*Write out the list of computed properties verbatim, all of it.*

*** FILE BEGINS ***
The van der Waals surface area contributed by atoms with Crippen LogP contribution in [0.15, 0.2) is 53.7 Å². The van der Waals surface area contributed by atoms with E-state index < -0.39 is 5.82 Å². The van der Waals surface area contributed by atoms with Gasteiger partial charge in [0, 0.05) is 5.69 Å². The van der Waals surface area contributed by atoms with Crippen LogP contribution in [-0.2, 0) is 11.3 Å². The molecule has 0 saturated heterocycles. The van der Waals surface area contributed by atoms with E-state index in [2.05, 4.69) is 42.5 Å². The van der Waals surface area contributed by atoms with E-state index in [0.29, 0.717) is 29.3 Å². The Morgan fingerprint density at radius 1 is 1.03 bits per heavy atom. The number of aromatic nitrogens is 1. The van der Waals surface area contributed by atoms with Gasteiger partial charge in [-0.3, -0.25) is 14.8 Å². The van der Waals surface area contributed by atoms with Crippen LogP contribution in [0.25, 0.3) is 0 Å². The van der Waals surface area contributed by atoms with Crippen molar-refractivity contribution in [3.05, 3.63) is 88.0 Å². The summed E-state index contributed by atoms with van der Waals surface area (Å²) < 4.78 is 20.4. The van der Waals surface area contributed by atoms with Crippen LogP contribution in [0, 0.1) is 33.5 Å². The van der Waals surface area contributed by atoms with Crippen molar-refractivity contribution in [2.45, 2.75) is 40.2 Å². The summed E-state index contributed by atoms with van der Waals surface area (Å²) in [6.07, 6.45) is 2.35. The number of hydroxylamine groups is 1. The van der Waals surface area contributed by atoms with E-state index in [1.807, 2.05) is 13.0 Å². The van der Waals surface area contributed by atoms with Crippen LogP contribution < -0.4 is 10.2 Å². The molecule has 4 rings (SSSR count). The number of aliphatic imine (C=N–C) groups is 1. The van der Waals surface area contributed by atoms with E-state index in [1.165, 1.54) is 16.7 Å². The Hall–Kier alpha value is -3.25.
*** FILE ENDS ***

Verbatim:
The van der Waals surface area contributed by atoms with Crippen LogP contribution in [0.15, 0.2) is 53.7 Å². The van der Waals surface area contributed by atoms with E-state index < -0.39 is 5.82 Å². The van der Waals surface area contributed by atoms with Gasteiger partial charge in [0, 0.05) is 5.69 Å². The van der Waals surface area contributed by atoms with Crippen LogP contribution in [-0.2, 0) is 11.3 Å². The molecule has 0 saturated heterocycles. The van der Waals surface area contributed by atoms with E-state index in [2.05, 4.69) is 42.5 Å². The van der Waals surface area contributed by atoms with E-state index in [0.29, 0.717) is 29.3 Å². The Morgan fingerprint density at radius 1 is 1.03 bits per heavy atom. The number of aromatic nitrogens is 1. The van der Waals surface area contributed by atoms with Gasteiger partial charge in [-0.3, -0.25) is 14.8 Å². The van der Waals surface area contributed by atoms with Crippen LogP contribution in [0.25, 0.3) is 0 Å². The van der Waals surface area contributed by atoms with Crippen molar-refractivity contribution in [3.05, 3.63) is 88.0 Å². The summed E-state index contributed by atoms with van der Waals surface area (Å²) < 4.78 is 20.4. The van der Waals surface area contributed by atoms with Crippen LogP contribution in [0, 0.1) is 33.5 Å². The van der Waals surface area contributed by atoms with Crippen molar-refractivity contribution in [2.45, 2.75) is 40.2 Å². The summed E-state index contributed by atoms with van der Waals surface area (Å²) in [6.07, 6.45) is 2.35. The number of hydroxylamine groups is 1. The van der Waals surface area contributed by atoms with E-state index in [1.807, 2.05) is 13.0 Å². The van der Waals surface area contributed by atoms with Crippen LogP contribution < -0.4 is 10.2 Å². The molecule has 4 rings (SSSR count). The number of aliphatic imine (C=N–C) groups is 1. The van der Waals surface area contributed by atoms with E-state index in [1.165, 1.54) is 16.7 Å². The Hall–Kier alpha value is -3.25.